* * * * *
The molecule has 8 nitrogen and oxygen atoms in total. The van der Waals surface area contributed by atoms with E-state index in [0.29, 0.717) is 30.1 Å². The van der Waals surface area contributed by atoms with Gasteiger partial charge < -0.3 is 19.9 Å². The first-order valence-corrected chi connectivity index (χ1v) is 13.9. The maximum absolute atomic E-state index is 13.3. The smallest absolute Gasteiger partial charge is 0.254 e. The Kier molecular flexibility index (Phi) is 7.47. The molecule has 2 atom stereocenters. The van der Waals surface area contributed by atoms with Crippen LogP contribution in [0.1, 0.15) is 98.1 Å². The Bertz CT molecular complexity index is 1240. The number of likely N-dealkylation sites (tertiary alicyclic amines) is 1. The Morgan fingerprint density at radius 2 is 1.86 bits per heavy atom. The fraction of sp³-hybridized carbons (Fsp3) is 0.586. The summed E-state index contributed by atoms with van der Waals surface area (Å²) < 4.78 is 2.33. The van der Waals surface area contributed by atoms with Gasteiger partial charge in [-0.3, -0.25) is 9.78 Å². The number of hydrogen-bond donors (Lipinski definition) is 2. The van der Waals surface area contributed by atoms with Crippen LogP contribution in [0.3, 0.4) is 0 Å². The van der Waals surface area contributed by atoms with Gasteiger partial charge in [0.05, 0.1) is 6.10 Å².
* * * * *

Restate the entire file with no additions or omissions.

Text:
The molecule has 8 nitrogen and oxygen atoms in total. The van der Waals surface area contributed by atoms with E-state index in [0.29, 0.717) is 30.1 Å². The van der Waals surface area contributed by atoms with Gasteiger partial charge < -0.3 is 19.9 Å². The first-order valence-corrected chi connectivity index (χ1v) is 13.9. The maximum absolute atomic E-state index is 13.3. The smallest absolute Gasteiger partial charge is 0.254 e. The Kier molecular flexibility index (Phi) is 7.47. The molecule has 2 atom stereocenters. The van der Waals surface area contributed by atoms with Crippen LogP contribution in [0.1, 0.15) is 98.1 Å². The Bertz CT molecular complexity index is 1240. The number of likely N-dealkylation sites (tertiary alicyclic amines) is 1. The Morgan fingerprint density at radius 2 is 1.86 bits per heavy atom. The fraction of sp³-hybridized carbons (Fsp3) is 0.586. The summed E-state index contributed by atoms with van der Waals surface area (Å²) < 4.78 is 2.33. The van der Waals surface area contributed by atoms with Gasteiger partial charge in [-0.3, -0.25) is 9.78 Å². The number of hydrogen-bond donors (Lipinski definition) is 2. The van der Waals surface area contributed by atoms with Crippen LogP contribution in [0.3, 0.4) is 0 Å². The van der Waals surface area contributed by atoms with Gasteiger partial charge in [0.05, 0.1) is 6.10 Å².